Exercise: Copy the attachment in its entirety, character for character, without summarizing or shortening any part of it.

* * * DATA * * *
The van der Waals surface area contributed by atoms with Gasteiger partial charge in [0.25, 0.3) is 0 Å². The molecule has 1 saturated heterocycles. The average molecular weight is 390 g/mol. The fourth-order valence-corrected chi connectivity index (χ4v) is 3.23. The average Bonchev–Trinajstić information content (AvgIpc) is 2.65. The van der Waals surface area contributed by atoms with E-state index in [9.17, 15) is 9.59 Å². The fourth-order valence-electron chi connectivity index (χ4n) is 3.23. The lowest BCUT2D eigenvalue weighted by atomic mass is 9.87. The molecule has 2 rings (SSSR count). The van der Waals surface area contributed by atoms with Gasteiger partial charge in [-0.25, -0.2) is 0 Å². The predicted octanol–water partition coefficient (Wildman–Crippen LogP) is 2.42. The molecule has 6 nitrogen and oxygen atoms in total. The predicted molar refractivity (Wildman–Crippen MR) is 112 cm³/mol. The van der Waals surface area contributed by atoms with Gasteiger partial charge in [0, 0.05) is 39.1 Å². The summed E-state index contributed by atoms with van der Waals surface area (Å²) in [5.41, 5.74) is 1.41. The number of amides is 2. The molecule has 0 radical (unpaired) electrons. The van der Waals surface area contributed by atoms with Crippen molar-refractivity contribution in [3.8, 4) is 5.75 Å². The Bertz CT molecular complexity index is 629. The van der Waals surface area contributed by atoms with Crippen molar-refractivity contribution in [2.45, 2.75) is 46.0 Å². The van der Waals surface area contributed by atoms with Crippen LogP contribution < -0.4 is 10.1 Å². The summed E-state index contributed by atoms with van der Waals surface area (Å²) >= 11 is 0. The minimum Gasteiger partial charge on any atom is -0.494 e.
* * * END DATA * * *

The van der Waals surface area contributed by atoms with Gasteiger partial charge in [0.25, 0.3) is 0 Å². The molecule has 1 saturated heterocycles. The average molecular weight is 390 g/mol. The fourth-order valence-corrected chi connectivity index (χ4v) is 3.23. The average Bonchev–Trinajstić information content (AvgIpc) is 2.65. The van der Waals surface area contributed by atoms with E-state index in [9.17, 15) is 9.59 Å². The fourth-order valence-electron chi connectivity index (χ4n) is 3.23. The lowest BCUT2D eigenvalue weighted by atomic mass is 9.87. The molecule has 2 rings (SSSR count). The van der Waals surface area contributed by atoms with Gasteiger partial charge in [-0.25, -0.2) is 0 Å². The predicted octanol–water partition coefficient (Wildman–Crippen LogP) is 2.42. The molecule has 6 nitrogen and oxygen atoms in total. The predicted molar refractivity (Wildman–Crippen MR) is 112 cm³/mol. The van der Waals surface area contributed by atoms with Gasteiger partial charge in [0, 0.05) is 39.1 Å². The summed E-state index contributed by atoms with van der Waals surface area (Å²) in [5.41, 5.74) is 1.41. The number of amides is 2. The molecule has 0 radical (unpaired) electrons. The van der Waals surface area contributed by atoms with Crippen molar-refractivity contribution in [3.8, 4) is 5.75 Å². The Bertz CT molecular complexity index is 629. The van der Waals surface area contributed by atoms with Crippen molar-refractivity contribution in [2.45, 2.75) is 46.0 Å². The van der Waals surface area contributed by atoms with Crippen LogP contribution < -0.4 is 10.1 Å². The summed E-state index contributed by atoms with van der Waals surface area (Å²) >= 11 is 0. The minimum Gasteiger partial charge on any atom is -0.494 e.